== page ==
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Re: ACL design question

From: Branko Čibej <brane_at_xbc.nu>
Date: 2004-04-27 07:35:42 CEST

Helge Jensen wrote:

> Branko Čibej wrote:
>> Helge Jensen wrote:
>> Note that a real ACL implementation can't use properties, for two
>> reasons:
>> * you have to be able to change the ACL of a historic revision
>> * ACLs must be attached to the path, not the node version (like
>> properties do), and more than one path can refer to the same node
>> varsion.
> Could you elaborate on where/why this is nessesary? or point me to
> litterature on this.

I'd say it's obvious that you have to be able to restrict access to old
revisions, perhaps for security reasons, etc.

> I can envision a problem if you wish to limit _reading_, but I thought
> properties could do just fine for the WRITE scenario. Since you cannot
> change the historic versions, only commit new ones and here, then the
> "current" ACL (the set of acl:write properties on rHEAD) will apply to
> commits.

Do note that there's much more to ACLs than read and write. One
interesting bit that you have to control is permission to change ACLs,
for example. I can imagine cases where you don't even want people to be
able to read the ACL. All this would be very hard to do with properties.

> "svnadmin setlog" seemingly does changes to old versions, but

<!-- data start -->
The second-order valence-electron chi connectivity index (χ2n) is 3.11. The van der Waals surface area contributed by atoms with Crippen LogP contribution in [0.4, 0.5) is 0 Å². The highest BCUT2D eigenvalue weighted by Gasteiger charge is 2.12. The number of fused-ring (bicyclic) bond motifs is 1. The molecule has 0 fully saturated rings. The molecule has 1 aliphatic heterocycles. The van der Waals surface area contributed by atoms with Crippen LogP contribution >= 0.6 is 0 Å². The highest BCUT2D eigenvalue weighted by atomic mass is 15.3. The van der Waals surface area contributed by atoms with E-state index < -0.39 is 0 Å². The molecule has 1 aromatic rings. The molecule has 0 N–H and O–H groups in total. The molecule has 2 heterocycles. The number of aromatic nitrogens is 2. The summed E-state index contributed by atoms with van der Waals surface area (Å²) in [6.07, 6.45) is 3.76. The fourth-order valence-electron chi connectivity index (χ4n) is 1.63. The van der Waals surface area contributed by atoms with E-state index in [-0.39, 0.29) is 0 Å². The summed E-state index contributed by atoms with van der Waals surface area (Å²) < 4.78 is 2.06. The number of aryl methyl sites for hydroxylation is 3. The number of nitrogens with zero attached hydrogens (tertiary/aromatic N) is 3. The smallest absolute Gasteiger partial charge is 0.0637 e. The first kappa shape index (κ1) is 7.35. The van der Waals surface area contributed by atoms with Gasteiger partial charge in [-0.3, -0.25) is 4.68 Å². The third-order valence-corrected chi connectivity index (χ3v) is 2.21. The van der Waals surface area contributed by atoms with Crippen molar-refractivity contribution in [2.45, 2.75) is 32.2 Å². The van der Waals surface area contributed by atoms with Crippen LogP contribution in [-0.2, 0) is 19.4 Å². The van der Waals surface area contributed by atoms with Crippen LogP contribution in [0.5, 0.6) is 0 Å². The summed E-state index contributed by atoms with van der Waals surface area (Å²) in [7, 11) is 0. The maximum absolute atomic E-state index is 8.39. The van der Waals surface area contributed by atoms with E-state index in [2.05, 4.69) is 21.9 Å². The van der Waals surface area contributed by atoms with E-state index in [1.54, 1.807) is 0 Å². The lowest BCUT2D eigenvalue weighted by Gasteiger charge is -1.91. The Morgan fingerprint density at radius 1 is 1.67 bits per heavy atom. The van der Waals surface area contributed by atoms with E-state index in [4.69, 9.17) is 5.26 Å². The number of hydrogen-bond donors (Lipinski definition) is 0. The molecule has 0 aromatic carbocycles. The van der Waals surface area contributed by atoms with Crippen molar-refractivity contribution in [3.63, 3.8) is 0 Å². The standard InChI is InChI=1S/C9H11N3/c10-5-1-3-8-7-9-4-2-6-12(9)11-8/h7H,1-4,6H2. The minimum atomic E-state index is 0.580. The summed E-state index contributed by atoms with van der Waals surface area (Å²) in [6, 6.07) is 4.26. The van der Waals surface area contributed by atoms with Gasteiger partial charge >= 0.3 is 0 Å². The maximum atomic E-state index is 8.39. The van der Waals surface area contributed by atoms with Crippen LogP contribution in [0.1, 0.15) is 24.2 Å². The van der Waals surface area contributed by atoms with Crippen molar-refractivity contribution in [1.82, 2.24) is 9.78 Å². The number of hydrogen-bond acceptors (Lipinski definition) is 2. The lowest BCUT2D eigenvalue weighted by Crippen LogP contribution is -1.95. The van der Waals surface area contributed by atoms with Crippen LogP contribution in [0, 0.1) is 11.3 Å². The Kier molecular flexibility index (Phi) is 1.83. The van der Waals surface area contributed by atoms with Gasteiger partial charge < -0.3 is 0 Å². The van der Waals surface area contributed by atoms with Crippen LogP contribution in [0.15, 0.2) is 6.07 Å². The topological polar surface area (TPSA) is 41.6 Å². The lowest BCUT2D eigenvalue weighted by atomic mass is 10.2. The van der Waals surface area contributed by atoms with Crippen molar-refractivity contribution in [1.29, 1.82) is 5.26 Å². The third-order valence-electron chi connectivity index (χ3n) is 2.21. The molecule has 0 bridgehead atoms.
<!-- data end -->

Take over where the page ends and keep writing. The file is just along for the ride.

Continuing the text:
> "svnadmin" should not be limited by any ACL.

svnadmin setlog does the same thing as "svn propset --revprop -rX
"svn:log" ..." and therefore access control applies. But note that this
changes revision props which are a different beast than file/dir props!

> A possible way to extend the property solution to cover the reading
> scnario would be to combine the HEAD and requested revision
> property,... I havent given it much thought since it has not been
> requested by my users yet.

Ouch. How do you handle renames?

> Note, that if i do an svn copy of something protected by an acl (I can
> only copy to a place where i have write permissions), I am able to
> remove the acl:write property on what I copied, which means I am able
> to "take ownership" of copies.

But only if you do that in the working copy, which means you lose the
O(1) copy complexity.

> The property solution works pretty well here. And people are able to
> give away permissions to each-other for any path where they have
> permissions themselves, it's really very low on administration
> interaction.

I'm sure it works for you, but it's far from flexible enough. I suggest
you take a look at the WebDAV ACL extension specs,
http://www.webdav.org/acl/. If that looks complex, rest assured that
it's just the tip of the iceberg.

-- Brane

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Received on Tue Apr 27 07:38:30 2004

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